Evidently, there’s no evidence that Weiner has ever met any of these women and had real live sex with them. This of course raises a question. What’s up with that – aside from Weiner’s hardon?
When Spitzer did his extracurricular thing, at least it culminated in sex. That was his reward for the huge risk he was taking. And it was huge, politically (as things turned out) but also in terms of sexually transmitted diseases, robbery, blackmail, all the pitfalls of paying to have sex with a strange woman.
The old adrenalin rush
But Weiner? As “Carlos Danger,” a nom de guerre that the columnist Gail Collins has already pleasured her readers with, Weiner was all risk and no reward. Or at least no reward except for the adrenalin rush of risk that he might have equally achieved by standing on one foot atop a high ledge on the Empire State Building and holding up a large sail.
That’s why he strikes so many as “weird” and “creepy.” Or to put it another way, while both Spitzer and Weiner have – shall we call them “impulse control issues? – Spitzer is a serial philanderer, but Weiner is a serial pervert, preferring some symbolic expression of dangerous sex to the real thing.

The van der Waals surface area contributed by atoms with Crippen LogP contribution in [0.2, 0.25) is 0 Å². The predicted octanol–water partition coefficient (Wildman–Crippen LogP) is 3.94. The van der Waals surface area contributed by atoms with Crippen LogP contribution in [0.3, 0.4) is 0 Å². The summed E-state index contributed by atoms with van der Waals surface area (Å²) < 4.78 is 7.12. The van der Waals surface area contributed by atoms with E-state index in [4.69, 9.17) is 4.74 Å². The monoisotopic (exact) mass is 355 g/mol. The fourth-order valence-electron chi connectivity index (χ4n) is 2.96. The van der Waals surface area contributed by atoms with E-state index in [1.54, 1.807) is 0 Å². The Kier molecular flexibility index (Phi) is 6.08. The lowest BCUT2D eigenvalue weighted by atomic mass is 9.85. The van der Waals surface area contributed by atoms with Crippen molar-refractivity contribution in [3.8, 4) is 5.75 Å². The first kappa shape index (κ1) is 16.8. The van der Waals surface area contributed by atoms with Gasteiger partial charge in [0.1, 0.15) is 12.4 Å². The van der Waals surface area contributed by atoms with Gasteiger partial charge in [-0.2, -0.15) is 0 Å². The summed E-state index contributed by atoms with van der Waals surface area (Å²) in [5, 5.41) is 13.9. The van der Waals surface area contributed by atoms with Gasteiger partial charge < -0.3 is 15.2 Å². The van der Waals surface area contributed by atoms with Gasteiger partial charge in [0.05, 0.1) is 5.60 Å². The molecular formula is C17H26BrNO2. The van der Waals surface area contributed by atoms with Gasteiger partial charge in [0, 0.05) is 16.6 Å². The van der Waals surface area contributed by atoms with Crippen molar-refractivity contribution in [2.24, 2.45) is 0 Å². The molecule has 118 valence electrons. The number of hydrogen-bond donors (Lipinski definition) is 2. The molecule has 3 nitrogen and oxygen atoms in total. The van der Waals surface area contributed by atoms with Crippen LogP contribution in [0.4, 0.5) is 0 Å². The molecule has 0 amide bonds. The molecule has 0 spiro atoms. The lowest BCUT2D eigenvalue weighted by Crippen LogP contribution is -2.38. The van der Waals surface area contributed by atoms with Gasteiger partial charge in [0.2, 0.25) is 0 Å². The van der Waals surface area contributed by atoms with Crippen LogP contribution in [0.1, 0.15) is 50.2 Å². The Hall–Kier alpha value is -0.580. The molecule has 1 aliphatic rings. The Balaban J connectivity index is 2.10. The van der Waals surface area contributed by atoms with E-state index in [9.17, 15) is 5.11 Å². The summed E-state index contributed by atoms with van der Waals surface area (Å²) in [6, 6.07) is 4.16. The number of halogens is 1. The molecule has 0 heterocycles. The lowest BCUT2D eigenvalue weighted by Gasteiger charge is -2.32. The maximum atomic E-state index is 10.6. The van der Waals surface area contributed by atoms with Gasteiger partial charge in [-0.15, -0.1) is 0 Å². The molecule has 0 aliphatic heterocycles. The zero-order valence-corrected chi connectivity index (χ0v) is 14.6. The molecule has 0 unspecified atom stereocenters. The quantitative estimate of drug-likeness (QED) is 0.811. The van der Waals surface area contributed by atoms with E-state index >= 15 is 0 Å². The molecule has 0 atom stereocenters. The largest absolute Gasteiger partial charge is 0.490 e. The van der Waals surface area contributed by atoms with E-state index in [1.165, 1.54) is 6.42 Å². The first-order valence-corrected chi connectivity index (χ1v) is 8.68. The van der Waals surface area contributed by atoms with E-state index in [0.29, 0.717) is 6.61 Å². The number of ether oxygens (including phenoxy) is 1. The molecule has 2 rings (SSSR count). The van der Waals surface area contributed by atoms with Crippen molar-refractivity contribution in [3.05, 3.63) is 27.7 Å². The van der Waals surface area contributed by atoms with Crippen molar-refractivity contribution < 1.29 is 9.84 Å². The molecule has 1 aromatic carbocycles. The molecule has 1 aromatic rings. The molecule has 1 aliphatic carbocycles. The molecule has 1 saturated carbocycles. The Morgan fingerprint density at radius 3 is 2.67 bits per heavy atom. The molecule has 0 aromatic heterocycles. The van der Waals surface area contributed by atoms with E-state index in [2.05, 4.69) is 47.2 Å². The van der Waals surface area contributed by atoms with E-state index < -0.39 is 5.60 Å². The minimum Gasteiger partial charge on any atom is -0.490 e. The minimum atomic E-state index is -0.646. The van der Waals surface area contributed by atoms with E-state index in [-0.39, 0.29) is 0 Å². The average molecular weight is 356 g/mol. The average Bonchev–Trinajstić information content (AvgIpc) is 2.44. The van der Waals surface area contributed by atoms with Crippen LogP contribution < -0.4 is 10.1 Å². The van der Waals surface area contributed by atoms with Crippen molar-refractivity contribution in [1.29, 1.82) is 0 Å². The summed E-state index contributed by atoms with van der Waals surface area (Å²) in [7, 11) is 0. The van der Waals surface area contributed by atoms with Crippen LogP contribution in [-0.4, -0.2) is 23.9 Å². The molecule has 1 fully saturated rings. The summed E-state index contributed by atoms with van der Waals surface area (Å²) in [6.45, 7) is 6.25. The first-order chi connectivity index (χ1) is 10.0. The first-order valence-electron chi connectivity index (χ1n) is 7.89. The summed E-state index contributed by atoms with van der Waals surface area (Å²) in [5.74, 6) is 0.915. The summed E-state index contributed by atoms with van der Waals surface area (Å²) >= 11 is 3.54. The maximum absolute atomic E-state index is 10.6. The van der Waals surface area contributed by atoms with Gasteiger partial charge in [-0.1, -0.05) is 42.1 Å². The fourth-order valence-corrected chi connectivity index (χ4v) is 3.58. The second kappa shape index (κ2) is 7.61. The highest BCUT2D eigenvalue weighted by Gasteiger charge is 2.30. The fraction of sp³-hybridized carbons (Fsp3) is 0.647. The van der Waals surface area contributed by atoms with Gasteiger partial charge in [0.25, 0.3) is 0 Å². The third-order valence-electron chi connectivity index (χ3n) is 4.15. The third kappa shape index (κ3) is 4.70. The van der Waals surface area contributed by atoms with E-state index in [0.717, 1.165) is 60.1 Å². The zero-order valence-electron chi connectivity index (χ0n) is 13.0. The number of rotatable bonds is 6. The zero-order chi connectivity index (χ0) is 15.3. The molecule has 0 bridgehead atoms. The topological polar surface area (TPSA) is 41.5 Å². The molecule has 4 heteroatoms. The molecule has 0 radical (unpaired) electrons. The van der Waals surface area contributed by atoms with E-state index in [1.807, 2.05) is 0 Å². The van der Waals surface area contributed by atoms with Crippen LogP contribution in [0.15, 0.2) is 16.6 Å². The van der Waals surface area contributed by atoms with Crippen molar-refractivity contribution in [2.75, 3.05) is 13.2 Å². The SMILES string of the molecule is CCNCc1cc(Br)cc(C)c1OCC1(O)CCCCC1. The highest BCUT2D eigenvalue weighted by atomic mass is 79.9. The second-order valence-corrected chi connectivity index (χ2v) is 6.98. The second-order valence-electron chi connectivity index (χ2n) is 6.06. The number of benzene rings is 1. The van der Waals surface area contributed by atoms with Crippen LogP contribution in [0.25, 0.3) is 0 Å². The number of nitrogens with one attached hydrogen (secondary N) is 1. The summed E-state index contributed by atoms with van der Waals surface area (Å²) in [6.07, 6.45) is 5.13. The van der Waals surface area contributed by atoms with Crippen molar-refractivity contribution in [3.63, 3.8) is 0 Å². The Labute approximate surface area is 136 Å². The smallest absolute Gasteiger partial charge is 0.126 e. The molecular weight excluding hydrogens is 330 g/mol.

There’s been lots of speculation in the press about why Weiner’s attractive wife, Huma Abedin, puts up with it. One reason simply might be that they have a toddler at home, and staying together might be better for the child than divorce. Another more insidious theory making the rounds is that Houma is modeling herself after her mentor, Hillary Clinton, and has political ambitious of her own that Weiner might somehow aid and abet.
Well, to tell you the truth, I don’t shudder at that theory. From the little I’ve read about her she’s bright, competent and experienced. She’d certainly make a better mayor than her husband.
I suspect an Anthony Weiner mayoral administration would be saddled with scandal after scandal, turning the mayor’s attention away from the beehive of problems and conflicting needs that is New York City. Weiner was a Congressman, not an administrator. He’s talking a good line about what he wants to do for the city – minus, so far, any detailed specifics about how he'll do it. But there’s no indication that he can manage any of it, and plenty of indication that he can’t even manage himself.